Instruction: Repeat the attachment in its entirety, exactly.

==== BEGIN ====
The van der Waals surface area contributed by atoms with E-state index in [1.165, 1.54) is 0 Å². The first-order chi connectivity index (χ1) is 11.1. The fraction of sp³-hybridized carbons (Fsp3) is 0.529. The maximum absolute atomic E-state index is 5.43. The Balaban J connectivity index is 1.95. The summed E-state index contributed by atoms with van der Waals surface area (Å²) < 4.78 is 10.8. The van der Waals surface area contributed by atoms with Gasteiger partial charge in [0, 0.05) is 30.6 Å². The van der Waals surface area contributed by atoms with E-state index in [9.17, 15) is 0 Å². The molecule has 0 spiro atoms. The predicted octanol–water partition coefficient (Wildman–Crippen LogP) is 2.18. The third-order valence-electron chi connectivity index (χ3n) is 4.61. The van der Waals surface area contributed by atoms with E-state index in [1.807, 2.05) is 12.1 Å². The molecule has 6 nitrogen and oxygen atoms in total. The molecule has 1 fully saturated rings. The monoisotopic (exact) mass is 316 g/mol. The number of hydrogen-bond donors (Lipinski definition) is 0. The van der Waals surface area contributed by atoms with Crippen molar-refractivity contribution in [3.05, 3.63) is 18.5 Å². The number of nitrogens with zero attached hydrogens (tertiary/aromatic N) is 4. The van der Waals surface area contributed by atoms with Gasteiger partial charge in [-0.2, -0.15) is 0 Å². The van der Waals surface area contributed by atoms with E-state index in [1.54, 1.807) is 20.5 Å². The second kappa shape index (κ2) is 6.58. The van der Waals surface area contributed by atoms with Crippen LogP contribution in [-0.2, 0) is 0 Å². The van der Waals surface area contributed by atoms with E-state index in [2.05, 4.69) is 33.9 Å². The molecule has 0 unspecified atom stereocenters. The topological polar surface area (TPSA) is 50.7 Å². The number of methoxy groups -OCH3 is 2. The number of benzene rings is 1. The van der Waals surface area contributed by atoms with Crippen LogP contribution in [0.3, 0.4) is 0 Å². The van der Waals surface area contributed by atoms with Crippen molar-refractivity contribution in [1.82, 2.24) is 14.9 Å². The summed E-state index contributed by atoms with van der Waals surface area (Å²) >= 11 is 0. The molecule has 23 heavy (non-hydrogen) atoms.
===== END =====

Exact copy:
The van der Waals surface area contributed by atoms with E-state index in [1.165, 1.54) is 0 Å². The first-order chi connectivity index (χ1) is 11.1. The fraction of sp³-hybridized carbons (Fsp3) is 0.529. The maximum absolute atomic E-state index is 5.43. The Balaban J connectivity index is 1.95. The summed E-state index contributed by atoms with van der Waals surface area (Å²) < 4.78 is 10.8. The van der Waals surface area contributed by atoms with Gasteiger partial charge in [0, 0.05) is 30.6 Å². The van der Waals surface area contributed by atoms with E-state index in [9.17, 15) is 0 Å². The molecule has 0 spiro atoms. The predicted octanol–water partition coefficient (Wildman–Crippen LogP) is 2.18. The third-order valence-electron chi connectivity index (χ3n) is 4.61. The van der Waals surface area contributed by atoms with E-state index in [1.807, 2.05) is 12.1 Å². The molecule has 6 nitrogen and oxygen atoms in total. The molecule has 1 fully saturated rings. The monoisotopic (exact) mass is 316 g/mol. The number of hydrogen-bond donors (Lipinski definition) is 0. The van der Waals surface area contributed by atoms with Crippen molar-refractivity contribution in [3.05, 3.63) is 18.5 Å². The number of nitrogens with zero attached hydrogens (tertiary/aromatic N) is 4. The van der Waals surface area contributed by atoms with Gasteiger partial charge in [-0.2, -0.15) is 0 Å². The van der Waals surface area contributed by atoms with E-state index in [1.54, 1.807) is 20.5 Å². The second kappa shape index (κ2) is 6.58. The van der Waals surface area contributed by atoms with Crippen LogP contribution in [-0.2, 0) is 0 Å². The van der Waals surface area contributed by atoms with E-state index in [2.05, 4.69) is 33.9 Å². The molecule has 0 unspecified atom stereocenters. The topological polar surface area (TPSA) is 50.7 Å². The number of methoxy groups -OCH3 is 2. The number of benzene rings is 1. The van der Waals surface area contributed by atoms with Crippen LogP contribution in [0.3, 0.4) is 0 Å². The van der Waals surface area contributed by atoms with Crippen molar-refractivity contribution in [1.82, 2.24) is 14.9 Å². The summed E-state index contributed by atoms with van der Waals surface area (Å²) >= 11 is 0. The molecule has 23 heavy (non-hydrogen) atoms.